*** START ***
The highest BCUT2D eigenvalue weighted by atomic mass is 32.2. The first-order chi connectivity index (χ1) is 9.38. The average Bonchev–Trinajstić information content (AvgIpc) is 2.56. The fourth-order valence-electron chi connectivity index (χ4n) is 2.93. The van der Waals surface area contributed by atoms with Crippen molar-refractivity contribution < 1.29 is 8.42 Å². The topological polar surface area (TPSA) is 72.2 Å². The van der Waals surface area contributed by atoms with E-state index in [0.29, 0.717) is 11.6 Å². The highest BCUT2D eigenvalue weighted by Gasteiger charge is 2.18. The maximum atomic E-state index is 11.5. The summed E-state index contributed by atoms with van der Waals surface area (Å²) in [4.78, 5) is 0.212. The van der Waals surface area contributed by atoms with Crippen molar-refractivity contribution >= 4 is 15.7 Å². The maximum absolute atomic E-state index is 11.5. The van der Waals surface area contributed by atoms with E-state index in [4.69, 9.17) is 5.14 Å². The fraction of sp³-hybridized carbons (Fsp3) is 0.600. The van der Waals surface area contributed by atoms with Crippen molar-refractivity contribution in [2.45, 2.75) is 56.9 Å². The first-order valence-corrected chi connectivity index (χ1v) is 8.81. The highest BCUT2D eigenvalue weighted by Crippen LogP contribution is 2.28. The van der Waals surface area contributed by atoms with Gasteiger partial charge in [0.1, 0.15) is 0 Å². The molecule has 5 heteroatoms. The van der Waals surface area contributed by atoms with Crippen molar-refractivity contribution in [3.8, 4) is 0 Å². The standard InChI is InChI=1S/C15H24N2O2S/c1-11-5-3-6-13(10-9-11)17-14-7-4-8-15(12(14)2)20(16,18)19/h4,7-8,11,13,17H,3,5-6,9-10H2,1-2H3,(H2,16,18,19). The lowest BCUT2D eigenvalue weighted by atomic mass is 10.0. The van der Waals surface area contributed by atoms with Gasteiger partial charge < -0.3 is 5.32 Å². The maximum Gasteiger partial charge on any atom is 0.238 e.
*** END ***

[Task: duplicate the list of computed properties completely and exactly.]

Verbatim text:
The highest BCUT2D eigenvalue weighted by atomic mass is 32.2. The first-order chi connectivity index (χ1) is 9.38. The average Bonchev–Trinajstić information content (AvgIpc) is 2.56. The fourth-order valence-electron chi connectivity index (χ4n) is 2.93. The van der Waals surface area contributed by atoms with Crippen molar-refractivity contribution < 1.29 is 8.42 Å². The topological polar surface area (TPSA) is 72.2 Å². The van der Waals surface area contributed by atoms with E-state index in [0.29, 0.717) is 11.6 Å². The highest BCUT2D eigenvalue weighted by Gasteiger charge is 2.18. The maximum atomic E-state index is 11.5. The summed E-state index contributed by atoms with van der Waals surface area (Å²) in [4.78, 5) is 0.212. The van der Waals surface area contributed by atoms with Crippen molar-refractivity contribution >= 4 is 15.7 Å². The maximum absolute atomic E-state index is 11.5. The van der Waals surface area contributed by atoms with E-state index in [4.69, 9.17) is 5.14 Å². The fraction of sp³-hybridized carbons (Fsp3) is 0.600. The van der Waals surface area contributed by atoms with Crippen molar-refractivity contribution in [2.45, 2.75) is 56.9 Å². The first-order valence-corrected chi connectivity index (χ1v) is 8.81. The highest BCUT2D eigenvalue weighted by Crippen LogP contribution is 2.28. The van der Waals surface area contributed by atoms with Gasteiger partial charge in [0.1, 0.15) is 0 Å². The molecule has 5 heteroatoms. The van der Waals surface area contributed by atoms with Crippen molar-refractivity contribution in [3.8, 4) is 0 Å². The standard InChI is InChI=1S/C15H24N2O2S/c1-11-5-3-6-13(10-9-11)17-14-7-4-8-15(12(14)2)20(16,18)19/h4,7-8,11,13,17H,3,5-6,9-10H2,1-2H3,(H2,16,18,19). The lowest BCUT2D eigenvalue weighted by atomic mass is 10.0. The van der Waals surface area contributed by atoms with Gasteiger partial charge < -0.3 is 5.32 Å². The maximum Gasteiger partial charge on any atom is 0.238 e.